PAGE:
ANNAPOLIS – Basketball player Rayna DuBose faced her toughest competition last April, but it wasn’t on the court.
The struggle came in the hospital, where DuBose battled meningococcal meningitis, a rare but life-threatening bacterial infection. She suffered a heart attack, collapsed lungs, 10 operations and amputation of her limbs.
Nearly a year later, the Columbia, Md., woman was named the “most courageous” college basketball player in the country, and on Tuesday she was honored by the Maryland General Assembly and Gov. Robert Ehrlich.
DuBose, 19, was barely finished with her first college basketball season at Virginia Tech, when she was stricken with the disease.
When she fell ill she recalled “waking up (in the hospital) and asking my coach if my scholarship was still good.”
It was the last thing she needed to worry about as her health and not basketball took center stage for the promising basketball player and her family.
The lowest point for her was “probably when I first learned I had to get everything amputated,” she said.
After surviving multiple operations, she was fitted with prostheses and is continuing therapy sessions.
“Faith has brought us this far, we put it all in his hands,” said her father Willie DuBose, “We don’t look back, what’s done is done.”
DuBose was a dominant player at Oakland Mills High School in Columbia, where she became the school’s all-time leading scorer.
“I understand she was a female Michael Jordan,” said Delegate Emmett Burns Jr., D-Baltimore County. “An erstwhile basketball player who came into that kind of tragedy is unimaginable.”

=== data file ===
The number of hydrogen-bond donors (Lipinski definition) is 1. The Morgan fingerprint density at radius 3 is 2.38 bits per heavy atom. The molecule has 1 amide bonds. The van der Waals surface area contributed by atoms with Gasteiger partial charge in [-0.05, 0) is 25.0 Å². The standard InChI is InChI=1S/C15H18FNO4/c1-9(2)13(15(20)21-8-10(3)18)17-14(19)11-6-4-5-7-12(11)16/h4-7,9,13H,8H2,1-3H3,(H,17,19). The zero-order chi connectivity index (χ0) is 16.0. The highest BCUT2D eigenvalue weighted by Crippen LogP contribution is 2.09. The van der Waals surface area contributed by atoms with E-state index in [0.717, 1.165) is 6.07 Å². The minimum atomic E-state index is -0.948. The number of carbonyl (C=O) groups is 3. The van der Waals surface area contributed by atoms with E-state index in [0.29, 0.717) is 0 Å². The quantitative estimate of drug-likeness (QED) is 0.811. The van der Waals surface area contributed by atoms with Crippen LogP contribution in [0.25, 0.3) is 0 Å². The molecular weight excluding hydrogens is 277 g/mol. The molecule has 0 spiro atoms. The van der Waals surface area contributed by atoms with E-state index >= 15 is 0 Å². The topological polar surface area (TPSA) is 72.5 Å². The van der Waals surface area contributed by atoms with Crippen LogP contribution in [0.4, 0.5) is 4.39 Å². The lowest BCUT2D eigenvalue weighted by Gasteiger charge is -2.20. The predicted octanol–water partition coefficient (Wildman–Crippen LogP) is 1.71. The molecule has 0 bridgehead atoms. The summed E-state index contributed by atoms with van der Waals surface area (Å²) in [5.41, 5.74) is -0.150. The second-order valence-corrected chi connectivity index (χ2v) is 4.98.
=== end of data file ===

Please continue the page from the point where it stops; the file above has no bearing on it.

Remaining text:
Her extraordinary survival story prompted flattering words from the governor, who was on a rare visit to the House.
“You were a role model when you were scoring big points,” Ehrlich said to the honoree, “but you are a better role model now than you ever have been.”
The Most Courageous Award is given to a person in college basketball who has shown extraordinary courage in facing adversity, said Joe Mitch, executive director of the U.S. Basketball Writers Association, the award’s sponsor.
DuBose will be honored at the Men’s Final Four round of the NCAA Basketball Tournament April 7 in New Orleans, Mitch said.
“Anybody who would be able to come back from such a devastating experience . . . it’s phenomenal,” said Sen. Sandra Schrader, R-Howard.
Schrader, who represents the district where DuBose lives with her parents, sponsored a resolution commending her for her achievement.
“She’s overcome tremendous odds (and) she has triumphed where many of us will not,” said Speaker Michael Busch, D-Anne Arundel. While DuBose won’t be playing basketball for Va. Tech, she will still be a part of the Hokies’ basketball team as a student-coach.
She plans to return to Virginia Tech in May for summer classes. But in the meantime she is catching up on her studies with the help of an online course run by the school.
“(I’ve learned to) live each day to the fullest,” DuBose said, “(And) never take anything for granted.”